In his important new book The Righteous Mind: Why Good People Are Divided by Politics and Religion (2012), psychology professor Jonathan Haidt titled the last chapter, “Can’t We All Disagree More Constructively?” That is a good and important question.
One way to disagree more constructively is to use language that is not incendiary, that is, avoiding pejorative, emotionally-laden words, name-calling, labeling, assigning guilt by association, and the like.
As we move through the next 6½ months of intense political campaigning, I earnestly hope there will be a profusion of civility with focus on solutions to the real unemployment problem, along with the myriad of other issues facing the nation. 

Sadly, I’m afraid that will not be the case.


  1. You do a nice job of parsing this particular debate and exposing the duplicity of the right's response. Clearly Rosen was not actually talking about work, but rather the struggle most American women live with trying to make ends meet. The far right and the far left have always been known for their incendiary rhetoric. Unfortunately currently in the U.S. we're in a period when the far left has been completely silenced, and the far right dominates much of the culture and is guarding the gate to political power. And now that there are basically no controls on how much money can be spent or who can spend it, we can expect the worst in the coming campaign, especially since the system is rigged so that the candidates can divorce themselves from what their supporters are saying.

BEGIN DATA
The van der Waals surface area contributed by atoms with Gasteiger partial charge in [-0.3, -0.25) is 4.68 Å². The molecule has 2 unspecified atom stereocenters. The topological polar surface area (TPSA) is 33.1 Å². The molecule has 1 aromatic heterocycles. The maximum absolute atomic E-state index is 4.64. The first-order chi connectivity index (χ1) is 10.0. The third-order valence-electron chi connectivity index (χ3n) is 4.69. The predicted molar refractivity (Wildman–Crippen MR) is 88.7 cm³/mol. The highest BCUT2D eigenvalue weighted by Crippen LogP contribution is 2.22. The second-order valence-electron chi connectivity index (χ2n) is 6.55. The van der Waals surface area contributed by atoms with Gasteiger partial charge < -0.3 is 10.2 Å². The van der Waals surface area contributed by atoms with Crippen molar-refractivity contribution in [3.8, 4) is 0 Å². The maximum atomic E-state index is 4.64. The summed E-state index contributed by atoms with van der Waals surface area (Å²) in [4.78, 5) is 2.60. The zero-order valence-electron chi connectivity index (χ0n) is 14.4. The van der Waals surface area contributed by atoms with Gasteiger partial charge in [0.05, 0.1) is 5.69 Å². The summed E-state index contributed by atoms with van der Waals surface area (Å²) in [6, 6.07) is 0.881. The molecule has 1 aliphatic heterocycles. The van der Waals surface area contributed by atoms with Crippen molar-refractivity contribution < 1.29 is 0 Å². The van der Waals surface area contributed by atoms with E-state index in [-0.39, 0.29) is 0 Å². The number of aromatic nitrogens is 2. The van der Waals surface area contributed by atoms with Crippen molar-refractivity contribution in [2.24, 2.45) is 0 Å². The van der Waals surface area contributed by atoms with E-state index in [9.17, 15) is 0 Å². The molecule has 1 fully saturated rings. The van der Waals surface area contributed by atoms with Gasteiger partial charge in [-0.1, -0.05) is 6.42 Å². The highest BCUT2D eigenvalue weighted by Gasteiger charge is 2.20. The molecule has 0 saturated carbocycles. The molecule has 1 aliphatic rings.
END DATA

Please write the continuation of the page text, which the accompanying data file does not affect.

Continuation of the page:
2. Anton, thanks for your positive comments. And thanks, too, for pointing out again the serious problem with the "Citizens United" Supreme Court ruling.

  3. Leroy, I’m resonating more with your closing remarks about civil vs. incendiary language rather than the gender issue or unemployment.

    But I admit, I can get as partisan as the next guy, and when I think of a clever comeback, it’s hard to repress it. Funnny thing about language — there’s something about our evolved human brains that make us vulnerable to gifted (or evil) word masters.

    Just this morning, I heard the recorded voice of George Wallace and his famous “Segregation now, segregation tomorrow, segregation forever.” Wikipedia states that Wallace’s new speechwriter based this on Hebrews 13:8: “Jesus Christ the same yesterday, tomorrow, forever.”